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Vitamin D Test

What is a Vitamin D Test?

Vitamin D is a nutrient that is essential for healthy bones and teeth. There are two forms of vitamin D that are important for nutrition: vitamin D2 and vitamin D3. Vitamin D2 mainly comes from fortified foods like breakfast cereals, milk, and other dairy items. Vitamin D3 is made by your own body when you are exposed to sunlight. It is also found in some foods, including eggs and fatty fish, such as salmon, tuna, and mackerel.

In your bloodstream, vitamin D2 and vitamin D3 are changed into a form of vitamin D called 25 hydroxyvitamin D, also known as 25(OH)D. A vitamin D blood test measures the level of 25(OH)D in your blood. Abnormal levels of vitamin D can indicate bone disorders, nutrition problems, organ damage, or other medical conditions.

Other names: 25-hydroxyvitamin D, 25(OH)D

What is it used for?

A vitamin D test is used to screen for or monitor bone disorders. It is also sometimes used to check vitamin D levels in people with chronic illnesses such as asthma, psoriasis, and certain autoimmune diseases.

Why do I need a vitamin D test?

Your health care provider may have ordered a vitamin D test if you have symptoms of a vitamin D deficiency (not enough vitamin D). These symptoms include:

  • Bone weakness
  • Bone softness
  • Bone malformation (in children)
  • Fractures

The test may be ordered if you are at a higher risk for a vitamin D deficiency. Risk factors include:

  • Osteoporosis or other bone disorder
  • Previous gastric bypass surgery
  • Age; vitamin D deficiency is more common in older adults.
  • Obesity
  • Lack of exposure to sunlight
  • Having a darker complexion
  • Difficulty absorbing fat in your diet

In addition, breastfed babies may be at a higher risk if they aren't taking vitamin D supplements.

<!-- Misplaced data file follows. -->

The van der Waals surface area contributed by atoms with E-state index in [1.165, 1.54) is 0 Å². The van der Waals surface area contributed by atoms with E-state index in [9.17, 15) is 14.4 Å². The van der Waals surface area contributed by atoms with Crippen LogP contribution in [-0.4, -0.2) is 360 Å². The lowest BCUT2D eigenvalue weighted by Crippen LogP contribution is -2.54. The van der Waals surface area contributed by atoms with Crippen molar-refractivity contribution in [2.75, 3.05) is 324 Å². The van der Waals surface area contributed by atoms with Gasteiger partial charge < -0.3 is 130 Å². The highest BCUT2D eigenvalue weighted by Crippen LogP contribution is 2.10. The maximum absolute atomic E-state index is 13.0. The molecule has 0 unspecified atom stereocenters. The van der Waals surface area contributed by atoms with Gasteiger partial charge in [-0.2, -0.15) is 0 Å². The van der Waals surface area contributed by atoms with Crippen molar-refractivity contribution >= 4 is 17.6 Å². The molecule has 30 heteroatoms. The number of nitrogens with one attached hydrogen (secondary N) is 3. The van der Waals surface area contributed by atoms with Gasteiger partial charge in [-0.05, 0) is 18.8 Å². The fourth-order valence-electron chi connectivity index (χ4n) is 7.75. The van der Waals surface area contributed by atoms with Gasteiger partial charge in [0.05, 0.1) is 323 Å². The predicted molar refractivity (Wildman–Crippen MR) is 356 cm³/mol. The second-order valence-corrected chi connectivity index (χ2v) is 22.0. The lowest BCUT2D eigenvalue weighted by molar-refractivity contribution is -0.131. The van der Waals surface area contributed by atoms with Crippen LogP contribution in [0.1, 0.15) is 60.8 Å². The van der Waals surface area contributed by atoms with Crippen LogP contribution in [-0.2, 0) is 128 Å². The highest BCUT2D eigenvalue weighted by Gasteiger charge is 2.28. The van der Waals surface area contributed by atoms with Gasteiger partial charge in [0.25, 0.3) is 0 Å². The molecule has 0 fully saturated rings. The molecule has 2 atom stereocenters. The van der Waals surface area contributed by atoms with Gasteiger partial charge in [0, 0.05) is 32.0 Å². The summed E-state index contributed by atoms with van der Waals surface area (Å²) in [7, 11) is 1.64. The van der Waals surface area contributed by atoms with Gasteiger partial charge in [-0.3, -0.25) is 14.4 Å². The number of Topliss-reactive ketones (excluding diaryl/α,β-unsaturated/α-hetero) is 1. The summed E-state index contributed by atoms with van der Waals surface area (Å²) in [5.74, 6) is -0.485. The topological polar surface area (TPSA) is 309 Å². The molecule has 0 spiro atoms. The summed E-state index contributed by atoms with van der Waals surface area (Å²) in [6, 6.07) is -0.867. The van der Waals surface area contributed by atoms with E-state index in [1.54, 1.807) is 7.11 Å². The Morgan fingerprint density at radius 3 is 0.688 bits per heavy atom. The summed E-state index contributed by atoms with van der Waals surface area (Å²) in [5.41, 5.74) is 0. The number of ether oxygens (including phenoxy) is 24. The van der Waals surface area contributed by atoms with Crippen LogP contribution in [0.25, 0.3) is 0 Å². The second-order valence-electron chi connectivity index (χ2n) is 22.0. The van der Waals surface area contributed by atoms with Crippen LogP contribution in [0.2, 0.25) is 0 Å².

What happens during a vitamin D test?

A vitamin D test is a blood test. During a blood test, a health care professional will take a blood sample from a vein in your arm, using a small needle. After the needle is inserted, a small amount of blood will be collected into a test tube or vial. You may feel a little sting when the needle goes in or out. This usually takes less than five minutes.

Will I need to do anything to prepare for the test?

You don't need any special preparations for a vitamin D test.

Are there any risks to the test?

There is very little risk to having a blood test. You may have slight pain or bruising at the spot where the needle was put in, but most symptoms go away quickly.

What do the results mean?

If your results show a deficiency in vitamin D, it may mean you are:

  • Not getting enough exposure to sunlight
  • Not getting enough vitamin D in your diet
  • Having trouble absorbing vitamin D in your food

A low result may also mean your body is having trouble using the vitamin as it should, and may indicate kidney or liver disease.

If your results show you have an excess of (too much) vitamin D, it is most likely due to taking too many vitamin pills or other supplements. Too much vitamin D can cause damage to your organs and blood vessels.